This week marks the beginning of Passover for the Jewish people. A holiday that commemorates the Jewish exodus from bondage and requires the eating of “Matzah” – or unleavened bread. The holiday also requires the removal of any leavened bread called “chometz”.
So what lessons can learn for web design from this holiday. At the core, this holiday bans bread that has risen while promoting the eating of “flat bread”. The risen bread is considered bloated, which signifies arrogance, while the flat bread is flat, signifying humility. On one hand, a website is a sales tool and requires a heavy level selling – which can be perceived as arrogance. However, when applied correctly, humility in design and copy can be a phenomenal sales engine. Here are a few examples:
Forrst.com is humble and powerful.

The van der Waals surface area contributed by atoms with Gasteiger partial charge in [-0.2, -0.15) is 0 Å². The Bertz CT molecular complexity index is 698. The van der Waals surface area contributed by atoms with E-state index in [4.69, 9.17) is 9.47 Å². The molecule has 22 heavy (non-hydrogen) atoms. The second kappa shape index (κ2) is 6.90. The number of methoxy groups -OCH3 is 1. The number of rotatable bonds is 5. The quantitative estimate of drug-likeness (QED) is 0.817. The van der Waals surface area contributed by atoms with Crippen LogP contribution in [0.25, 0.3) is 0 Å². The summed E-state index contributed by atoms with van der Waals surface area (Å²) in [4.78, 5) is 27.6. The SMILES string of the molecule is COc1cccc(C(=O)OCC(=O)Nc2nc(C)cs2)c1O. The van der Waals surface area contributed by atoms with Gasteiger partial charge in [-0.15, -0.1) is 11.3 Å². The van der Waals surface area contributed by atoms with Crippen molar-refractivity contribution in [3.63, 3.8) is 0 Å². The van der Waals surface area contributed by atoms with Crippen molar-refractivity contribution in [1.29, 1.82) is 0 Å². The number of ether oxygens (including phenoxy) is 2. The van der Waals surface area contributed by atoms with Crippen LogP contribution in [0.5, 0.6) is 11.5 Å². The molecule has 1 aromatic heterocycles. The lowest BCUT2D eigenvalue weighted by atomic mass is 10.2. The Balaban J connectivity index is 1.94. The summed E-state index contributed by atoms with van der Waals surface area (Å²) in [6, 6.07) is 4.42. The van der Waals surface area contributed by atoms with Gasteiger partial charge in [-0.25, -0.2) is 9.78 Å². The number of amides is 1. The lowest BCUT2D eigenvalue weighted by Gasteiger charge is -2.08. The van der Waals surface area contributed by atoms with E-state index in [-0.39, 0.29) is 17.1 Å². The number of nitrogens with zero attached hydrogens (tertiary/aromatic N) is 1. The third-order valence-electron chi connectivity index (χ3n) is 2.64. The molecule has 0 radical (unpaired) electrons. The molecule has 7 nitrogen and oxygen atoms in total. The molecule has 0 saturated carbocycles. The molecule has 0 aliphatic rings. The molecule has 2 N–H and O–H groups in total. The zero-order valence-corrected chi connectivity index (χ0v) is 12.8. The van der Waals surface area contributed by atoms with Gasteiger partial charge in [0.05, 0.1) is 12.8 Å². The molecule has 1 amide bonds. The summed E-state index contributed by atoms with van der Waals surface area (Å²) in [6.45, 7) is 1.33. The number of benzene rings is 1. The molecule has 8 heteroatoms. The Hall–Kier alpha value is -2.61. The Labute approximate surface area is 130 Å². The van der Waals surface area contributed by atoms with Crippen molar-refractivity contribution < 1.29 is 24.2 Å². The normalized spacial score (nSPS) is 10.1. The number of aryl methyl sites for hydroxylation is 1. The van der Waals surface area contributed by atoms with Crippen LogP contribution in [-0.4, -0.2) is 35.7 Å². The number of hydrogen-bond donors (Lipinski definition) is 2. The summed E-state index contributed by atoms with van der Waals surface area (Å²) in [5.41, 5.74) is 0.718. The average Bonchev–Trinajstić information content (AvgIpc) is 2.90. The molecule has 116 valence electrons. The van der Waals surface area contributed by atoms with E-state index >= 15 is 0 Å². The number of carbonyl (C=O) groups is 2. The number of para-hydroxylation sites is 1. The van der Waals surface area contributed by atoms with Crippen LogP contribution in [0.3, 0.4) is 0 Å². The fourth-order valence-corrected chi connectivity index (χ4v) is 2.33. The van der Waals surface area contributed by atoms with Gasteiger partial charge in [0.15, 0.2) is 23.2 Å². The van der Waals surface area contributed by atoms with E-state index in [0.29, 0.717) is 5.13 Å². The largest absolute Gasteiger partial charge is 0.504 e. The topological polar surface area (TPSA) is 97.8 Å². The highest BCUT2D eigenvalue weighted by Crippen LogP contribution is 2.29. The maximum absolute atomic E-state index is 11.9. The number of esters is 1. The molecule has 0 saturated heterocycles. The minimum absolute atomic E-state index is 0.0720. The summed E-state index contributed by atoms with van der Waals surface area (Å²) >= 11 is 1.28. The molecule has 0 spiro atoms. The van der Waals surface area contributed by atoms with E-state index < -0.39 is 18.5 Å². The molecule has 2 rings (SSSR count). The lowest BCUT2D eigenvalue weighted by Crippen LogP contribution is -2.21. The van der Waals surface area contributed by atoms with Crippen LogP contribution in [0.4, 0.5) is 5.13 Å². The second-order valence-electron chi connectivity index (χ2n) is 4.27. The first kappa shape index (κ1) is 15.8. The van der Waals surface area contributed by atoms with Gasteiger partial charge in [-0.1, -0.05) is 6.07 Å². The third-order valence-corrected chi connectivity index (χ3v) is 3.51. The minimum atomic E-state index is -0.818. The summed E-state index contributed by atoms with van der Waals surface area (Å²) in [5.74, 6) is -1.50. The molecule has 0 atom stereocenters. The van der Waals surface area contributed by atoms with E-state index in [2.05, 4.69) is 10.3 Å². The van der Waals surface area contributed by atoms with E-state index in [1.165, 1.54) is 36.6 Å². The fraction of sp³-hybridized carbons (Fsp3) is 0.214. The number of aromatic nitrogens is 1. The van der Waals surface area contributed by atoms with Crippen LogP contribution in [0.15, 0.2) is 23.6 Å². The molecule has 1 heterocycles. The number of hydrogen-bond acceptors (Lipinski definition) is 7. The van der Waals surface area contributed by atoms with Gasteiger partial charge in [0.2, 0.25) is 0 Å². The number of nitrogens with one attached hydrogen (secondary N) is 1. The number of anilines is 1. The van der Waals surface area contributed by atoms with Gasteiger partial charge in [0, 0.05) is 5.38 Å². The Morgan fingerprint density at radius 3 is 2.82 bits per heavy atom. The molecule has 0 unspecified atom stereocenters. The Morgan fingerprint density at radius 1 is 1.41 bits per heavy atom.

It offers employers help in finding designers, but does not overly sell this service as the best one out there. Instead it allows a web visitor to feel like there is no selling, just an honest place to find developers and designers. One feels no pressure and the sense that this community sells itself.
For being the number 1 retail site online, they sure don’t gloat about it! Instead you get the simple clean design, with an easy to use search function and just about every product you can ask for. They are not selling the site – instead they let site sell itself.
As designers, we seek to accomplish a series of emotions in designing any type of space – but as a general rule, I think we want to make people feel welcome. Removing arrogance from design and replacing it with humility way to make that happen.